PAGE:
Identify your core job qualifications
To identify your qualifications, you should first do a self-assessment exercise. Assemble an inventory of your strengths, skills, talents and experiences because your resume must show that you have the knowledge and skills to perform a job.
These skills are most often developed in your academics and work experiences. They allow you to perform specific functions such as computer programs, machinery operations, drafting, using tools and machines to produce something, etc. Your academic discipline has taught you many of these technical skills and work experience and internships have given you an opportunity to apply these skills on the job.
These skills describe personal attributes and affect how you perform your work. Examples include: teamwork, communication, leadership, problem-solving, interpersonal skills, etc.
Compile Evidence of Your Technical and Soft/Performance Skills
Once you have assembled your skills, think about how you can show evidence that you have these skills. Consider your education, work experiences, involvement in extracurricular activities, volunteer service, travel, military, special projects and pick situations that describe how you developed or used each skill.
If you are applying for a specific position, carefully review the position description and list what qualifications are required and preferred for that position. Match your skills with the qualifications for the job. Be sure to include these on your resume and in your letter of application because that is how the reader of your resume will know you have the qualifications for that position.
- Chronological – this is the standard format used by most job seekers. Education and Work Experience are presented with the most recent experience first and subsequent experiences in reverse chronological order.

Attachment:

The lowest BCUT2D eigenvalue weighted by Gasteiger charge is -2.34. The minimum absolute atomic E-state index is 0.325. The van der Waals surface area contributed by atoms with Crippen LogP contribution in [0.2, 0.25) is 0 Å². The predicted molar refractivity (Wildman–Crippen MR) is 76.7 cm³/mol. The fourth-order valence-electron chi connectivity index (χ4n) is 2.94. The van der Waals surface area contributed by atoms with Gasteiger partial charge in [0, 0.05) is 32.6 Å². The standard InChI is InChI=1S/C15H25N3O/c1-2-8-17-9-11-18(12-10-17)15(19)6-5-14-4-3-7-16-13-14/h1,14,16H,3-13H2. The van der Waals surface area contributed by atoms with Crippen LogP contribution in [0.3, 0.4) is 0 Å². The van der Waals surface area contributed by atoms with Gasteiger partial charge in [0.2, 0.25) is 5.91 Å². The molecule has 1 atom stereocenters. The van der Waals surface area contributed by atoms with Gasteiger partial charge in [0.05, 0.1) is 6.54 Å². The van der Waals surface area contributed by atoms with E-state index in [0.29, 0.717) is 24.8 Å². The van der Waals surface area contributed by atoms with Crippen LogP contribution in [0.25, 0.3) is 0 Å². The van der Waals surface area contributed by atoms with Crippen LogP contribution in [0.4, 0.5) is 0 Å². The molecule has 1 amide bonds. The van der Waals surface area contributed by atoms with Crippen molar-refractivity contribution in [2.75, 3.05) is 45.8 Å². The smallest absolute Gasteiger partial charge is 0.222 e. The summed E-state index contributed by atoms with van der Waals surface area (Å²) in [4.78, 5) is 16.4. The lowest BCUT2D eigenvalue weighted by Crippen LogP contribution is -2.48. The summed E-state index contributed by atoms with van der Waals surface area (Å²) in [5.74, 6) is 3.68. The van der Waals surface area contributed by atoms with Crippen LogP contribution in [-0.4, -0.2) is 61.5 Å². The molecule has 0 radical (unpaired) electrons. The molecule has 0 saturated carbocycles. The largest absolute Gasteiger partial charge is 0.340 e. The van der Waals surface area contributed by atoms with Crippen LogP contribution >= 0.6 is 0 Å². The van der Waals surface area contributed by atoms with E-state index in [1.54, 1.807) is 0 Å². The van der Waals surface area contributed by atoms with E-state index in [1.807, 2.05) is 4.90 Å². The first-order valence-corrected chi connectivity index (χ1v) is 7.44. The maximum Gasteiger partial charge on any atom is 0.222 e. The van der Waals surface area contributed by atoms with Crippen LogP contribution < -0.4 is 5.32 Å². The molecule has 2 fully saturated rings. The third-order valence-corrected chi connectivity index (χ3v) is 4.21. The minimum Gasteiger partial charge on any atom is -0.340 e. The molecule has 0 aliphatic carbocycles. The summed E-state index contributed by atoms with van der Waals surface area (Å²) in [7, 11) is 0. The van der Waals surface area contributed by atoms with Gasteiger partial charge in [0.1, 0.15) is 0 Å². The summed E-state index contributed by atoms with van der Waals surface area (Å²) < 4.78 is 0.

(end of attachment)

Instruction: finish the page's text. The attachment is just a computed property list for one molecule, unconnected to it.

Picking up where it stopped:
- Functional – this format highlights skills and experiences specific to a position. It focuses on strengths and downplays employment gaps.
- Combination – this format describes core competencies for each employment experience listed in a reverse chronological sequence.
Assemble your resume
Your information must be presented in a well-organized, eye-pleasing format.
General resume structure includes the following categories:
- Contact Information – Your name and contact information where you want an employer to call or email you.
- Skills Summary/Profile/Highlights – This section bring immediate focus to your skills and strengths for a specific position or employer. It must summarize what you have that the employer is looking for.
- Education - Include the institution, your degree, major, minor, GPA (optional), year in school, graduation date. Awards and honors and activities can be included under this heading.
- Work Experience – Details of your employment include employer, location, dates of employment, job title, duties and responsibilities, skills developed and accomplishments. Showcase a relevant/related experience like an internship or summer job by assigning a category like Related Experience.
- Other categories - Include military, credentials, volunteer service, leadership, and other information that could be useful to the reader in assessing your qualifications.
- An effective resume MUST be customized for each position or employer it is intended. The purpose of this document is to encourage the reader to want to learn more about you – to invite you to interview.
- Be concise. Divide long lists or text into shorter, small segments or groups.
- As a business document, use a 10 to 12 point font size. Times Roman, Arial and Tahoma are widely accepted fonts. Margins should be between half to one inch.
- Students and recent grads should write a one page resume – two pages maximum.
- Chronological resumes are favored by most employers.
- Use phrases only – not complete sentences.
- Punctuation should be consistent throughout the resume.
- Use “upgrades” to emphasize – bold, all caps, italics, underline.
- Use white/off white resume paper (20-30 pound weight) and black ink.
- Leave enough white space to please the eye.
- Don’t include personal information – age, gender, a picture, etc.
- Don’t print on both sides of paper.
- ABSOLUTELY NO ERRORS. Proof-read and proof-read again. Do not rely on spell check!
Curriculum Vitae (CV)
CV Writing Guide
CVs are typically used by master’s and doctoral students who are seeking academic or research positions. The format of the CV is different from a resume in terms of length, content, and use. Its length may be extended (2-6 pages) and the categories of information are likely to differ. Its format will vary from discipline to discipline and will contain more detail than a resume. Consult with faculty in your academic department as you prepare an appropriate CV for your field.
Select and prioritize categories that best present your credentials.